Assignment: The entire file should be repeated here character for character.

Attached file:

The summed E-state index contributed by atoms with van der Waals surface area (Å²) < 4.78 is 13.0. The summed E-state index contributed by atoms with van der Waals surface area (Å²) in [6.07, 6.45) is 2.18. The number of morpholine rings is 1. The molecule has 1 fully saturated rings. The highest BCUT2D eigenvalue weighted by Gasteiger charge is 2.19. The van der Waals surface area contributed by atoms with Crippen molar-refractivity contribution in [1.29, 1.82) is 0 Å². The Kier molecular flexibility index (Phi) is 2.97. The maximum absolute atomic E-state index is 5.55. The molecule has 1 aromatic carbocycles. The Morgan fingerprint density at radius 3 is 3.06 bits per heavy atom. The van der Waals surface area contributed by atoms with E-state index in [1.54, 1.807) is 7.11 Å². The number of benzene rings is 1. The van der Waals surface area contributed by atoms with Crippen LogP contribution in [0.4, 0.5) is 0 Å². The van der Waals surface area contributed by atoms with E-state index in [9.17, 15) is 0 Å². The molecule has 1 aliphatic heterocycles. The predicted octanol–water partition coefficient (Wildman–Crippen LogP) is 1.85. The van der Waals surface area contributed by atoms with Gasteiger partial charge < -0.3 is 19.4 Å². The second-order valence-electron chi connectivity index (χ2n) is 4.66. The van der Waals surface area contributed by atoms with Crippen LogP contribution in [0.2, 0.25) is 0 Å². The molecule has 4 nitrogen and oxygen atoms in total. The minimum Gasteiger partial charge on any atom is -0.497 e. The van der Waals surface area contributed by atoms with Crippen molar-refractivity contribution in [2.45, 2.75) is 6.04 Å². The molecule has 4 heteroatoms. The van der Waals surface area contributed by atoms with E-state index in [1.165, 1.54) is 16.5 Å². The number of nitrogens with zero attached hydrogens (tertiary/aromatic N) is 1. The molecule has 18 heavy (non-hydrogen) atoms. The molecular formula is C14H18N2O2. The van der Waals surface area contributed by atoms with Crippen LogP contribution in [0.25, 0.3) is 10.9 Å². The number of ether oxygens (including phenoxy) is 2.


The summed E-state index contributed by atoms with van der Waals surface area (Å²) < 4.78 is 13.0. The summed E-state index contributed by atoms with van der Waals surface area (Å²) in [6.07, 6.45) is 2.18. The number of morpholine rings is 1. The molecule has 1 fully saturated rings. The highest BCUT2D eigenvalue weighted by Gasteiger charge is 2.19. The van der Waals surface area contributed by atoms with Crippen molar-refractivity contribution in [1.29, 1.82) is 0 Å². The Kier molecular flexibility index (Phi) is 2.97. The maximum absolute atomic E-state index is 5.55. The molecule has 1 aromatic carbocycles. The Morgan fingerprint density at radius 3 is 3.06 bits per heavy atom. The van der Waals surface area contributed by atoms with E-state index in [1.54, 1.807) is 7.11 Å². The number of benzene rings is 1. The van der Waals surface area contributed by atoms with Crippen LogP contribution in [0.4, 0.5) is 0 Å². The van der Waals surface area contributed by atoms with E-state index in [9.17, 15) is 0 Å². The molecule has 1 aliphatic heterocycles. The predicted octanol–water partition coefficient (Wildman–Crippen LogP) is 1.85. The van der Waals surface area contributed by atoms with Gasteiger partial charge < -0.3 is 19.4 Å². The second-order valence-electron chi connectivity index (χ2n) is 4.66. The van der Waals surface area contributed by atoms with Crippen LogP contribution in [0.2, 0.25) is 0 Å². The molecule has 4 nitrogen and oxygen atoms in total. The minimum Gasteiger partial charge on any atom is -0.497 e. The van der Waals surface area contributed by atoms with Crippen molar-refractivity contribution in [2.45, 2.75) is 6.04 Å². The molecule has 4 heteroatoms. The van der Waals surface area contributed by atoms with E-state index in [1.165, 1.54) is 16.5 Å². The number of nitrogens with zero attached hydrogens (tertiary/aromatic N) is 1. The molecule has 18 heavy (non-hydrogen) atoms. The molecular formula is C14H18N2O2. The van der Waals surface area contributed by atoms with Crippen LogP contribution in [0.25, 0.3) is 10.9 Å². The number of ether oxygens (including phenoxy) is 2.